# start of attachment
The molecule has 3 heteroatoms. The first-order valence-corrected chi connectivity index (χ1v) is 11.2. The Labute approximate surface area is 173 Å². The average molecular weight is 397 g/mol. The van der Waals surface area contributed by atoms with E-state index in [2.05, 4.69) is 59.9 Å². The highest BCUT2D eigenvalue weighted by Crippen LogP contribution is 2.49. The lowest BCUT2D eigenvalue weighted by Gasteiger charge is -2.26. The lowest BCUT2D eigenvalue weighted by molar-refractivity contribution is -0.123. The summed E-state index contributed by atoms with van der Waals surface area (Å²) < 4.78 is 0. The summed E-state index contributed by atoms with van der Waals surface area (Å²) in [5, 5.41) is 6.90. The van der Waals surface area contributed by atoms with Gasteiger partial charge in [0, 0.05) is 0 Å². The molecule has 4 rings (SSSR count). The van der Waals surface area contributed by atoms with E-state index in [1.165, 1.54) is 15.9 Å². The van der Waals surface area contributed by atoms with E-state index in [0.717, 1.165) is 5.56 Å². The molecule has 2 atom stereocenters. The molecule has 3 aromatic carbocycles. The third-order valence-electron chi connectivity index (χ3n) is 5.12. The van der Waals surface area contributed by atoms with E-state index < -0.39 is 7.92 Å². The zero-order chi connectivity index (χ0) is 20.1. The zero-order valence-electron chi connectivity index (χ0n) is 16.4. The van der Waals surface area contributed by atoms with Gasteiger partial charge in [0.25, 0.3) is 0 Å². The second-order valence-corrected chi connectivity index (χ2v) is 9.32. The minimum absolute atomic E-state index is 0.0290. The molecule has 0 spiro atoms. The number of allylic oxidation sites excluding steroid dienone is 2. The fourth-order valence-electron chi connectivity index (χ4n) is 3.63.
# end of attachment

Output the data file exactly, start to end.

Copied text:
The molecule has 3 heteroatoms. The first-order valence-corrected chi connectivity index (χ1v) is 11.2. The Labute approximate surface area is 173 Å². The average molecular weight is 397 g/mol. The van der Waals surface area contributed by atoms with E-state index in [2.05, 4.69) is 59.9 Å². The highest BCUT2D eigenvalue weighted by Crippen LogP contribution is 2.49. The lowest BCUT2D eigenvalue weighted by Gasteiger charge is -2.26. The lowest BCUT2D eigenvalue weighted by molar-refractivity contribution is -0.123. The summed E-state index contributed by atoms with van der Waals surface area (Å²) < 4.78 is 0. The summed E-state index contributed by atoms with van der Waals surface area (Å²) in [5, 5.41) is 6.90. The van der Waals surface area contributed by atoms with Gasteiger partial charge in [0, 0.05) is 0 Å². The molecule has 4 rings (SSSR count). The van der Waals surface area contributed by atoms with E-state index in [1.165, 1.54) is 15.9 Å². The van der Waals surface area contributed by atoms with E-state index in [0.717, 1.165) is 5.56 Å². The molecule has 2 atom stereocenters. The molecule has 3 aromatic carbocycles. The third-order valence-electron chi connectivity index (χ3n) is 5.12. The van der Waals surface area contributed by atoms with E-state index < -0.39 is 7.92 Å². The zero-order chi connectivity index (χ0) is 20.1. The zero-order valence-electron chi connectivity index (χ0n) is 16.4. The van der Waals surface area contributed by atoms with Gasteiger partial charge in [0.25, 0.3) is 0 Å². The second-order valence-corrected chi connectivity index (χ2v) is 9.32. The minimum absolute atomic E-state index is 0.0290. The molecule has 0 spiro atoms. The number of allylic oxidation sites excluding steroid dienone is 2. The fourth-order valence-electron chi connectivity index (χ4n) is 3.63.